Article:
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The Nobel Peace Prize

There is no doubt in my mind that the power of the Almighty God prevails in the small town of Cross City, Florida, where the Ten Commandments are prominently displayed on a granite monument on the courthouse steps. And that two of its residents are deserving of the Nobel Peace Prize. I speak of the Honorable Joe Sparcino, Commander of the Dixie Defenders Camp of the Sons of Confederate Veterans, and the Honorable Ms. Angela Carter, Chair of the Martin Luther King Peace March Committee in Cross City.

Not enough has been said or written about the herculean effort they and each of their groups made to bring the dream that Dr. Martin Luther King would espouse on the Capitol Mall in Washington, D.C., in his now famous I Have A Dream Speech.

For two consecutive years Commander Sparcino and the Dixie Defenders would, during Black History Month, present a program to this and surrounding communities, highlighting the role of not just the Black Confederate soldier, but of all those Africans of the South, free or indentured, who would earn a place of honor and dignity in the service of their homeland, the Confederate States of America. Most importantly was the bond of love and affection between Black and White that transcended the economic institution of slavery that Commander Sparcino worked so hard to highlight in this presentation.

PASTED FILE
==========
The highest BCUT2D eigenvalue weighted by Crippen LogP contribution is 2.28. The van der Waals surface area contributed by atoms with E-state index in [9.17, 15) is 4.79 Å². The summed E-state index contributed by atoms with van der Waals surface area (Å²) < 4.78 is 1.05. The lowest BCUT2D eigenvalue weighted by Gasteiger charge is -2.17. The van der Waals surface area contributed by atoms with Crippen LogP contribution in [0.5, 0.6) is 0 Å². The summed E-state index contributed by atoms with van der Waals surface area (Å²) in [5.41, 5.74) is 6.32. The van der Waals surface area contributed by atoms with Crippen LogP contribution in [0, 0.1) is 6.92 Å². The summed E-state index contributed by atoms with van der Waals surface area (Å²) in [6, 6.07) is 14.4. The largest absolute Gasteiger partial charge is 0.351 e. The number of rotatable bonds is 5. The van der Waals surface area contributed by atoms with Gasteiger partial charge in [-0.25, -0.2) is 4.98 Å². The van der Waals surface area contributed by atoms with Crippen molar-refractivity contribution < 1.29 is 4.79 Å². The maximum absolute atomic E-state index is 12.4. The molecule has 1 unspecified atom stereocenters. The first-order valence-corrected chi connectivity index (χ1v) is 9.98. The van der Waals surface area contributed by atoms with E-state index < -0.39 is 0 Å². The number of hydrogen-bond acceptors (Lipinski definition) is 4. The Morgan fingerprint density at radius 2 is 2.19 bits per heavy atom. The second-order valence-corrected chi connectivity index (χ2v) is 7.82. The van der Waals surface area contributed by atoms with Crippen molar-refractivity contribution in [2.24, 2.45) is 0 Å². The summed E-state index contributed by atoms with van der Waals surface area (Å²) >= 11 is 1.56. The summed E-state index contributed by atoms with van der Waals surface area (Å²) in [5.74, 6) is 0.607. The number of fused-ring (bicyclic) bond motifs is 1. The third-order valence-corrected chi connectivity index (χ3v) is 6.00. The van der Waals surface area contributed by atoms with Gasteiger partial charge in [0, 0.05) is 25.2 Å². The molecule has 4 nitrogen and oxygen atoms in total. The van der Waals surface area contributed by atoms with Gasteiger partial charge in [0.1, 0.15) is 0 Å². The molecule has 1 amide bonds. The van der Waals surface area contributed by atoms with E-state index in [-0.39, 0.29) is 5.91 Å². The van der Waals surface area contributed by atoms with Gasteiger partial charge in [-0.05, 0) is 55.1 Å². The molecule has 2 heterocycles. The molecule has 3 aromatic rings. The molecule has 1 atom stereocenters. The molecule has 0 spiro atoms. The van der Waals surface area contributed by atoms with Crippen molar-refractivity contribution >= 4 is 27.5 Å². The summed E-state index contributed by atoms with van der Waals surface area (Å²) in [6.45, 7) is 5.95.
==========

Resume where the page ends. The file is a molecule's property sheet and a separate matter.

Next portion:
So impressed by his efforts to reach out to the Black community in reconciliation, Ms. Carter and her committee would return the effort and do the unthinkable. They would cast aside the ignorance and prejudice of the political correct, and invite Commander Sparcino and the Sons of Confederate Veterans to march alongside their Judeo-Christian family, Red, Yellow, Black and White in the Martin Luther King Peace March.

Nothing that has happened in the 21st century comes close to depicting what the true meaning of A Step To Peace truly is than what Commander Sparcino and Ms. Carter brought to fruition on that day in Cross City, Florida. I hope they receive the Nobel Peace Prize and many more accolades for bringing the sons of former slaves and the sons of former slave owners, and so many more, to the Table of Brotherhood.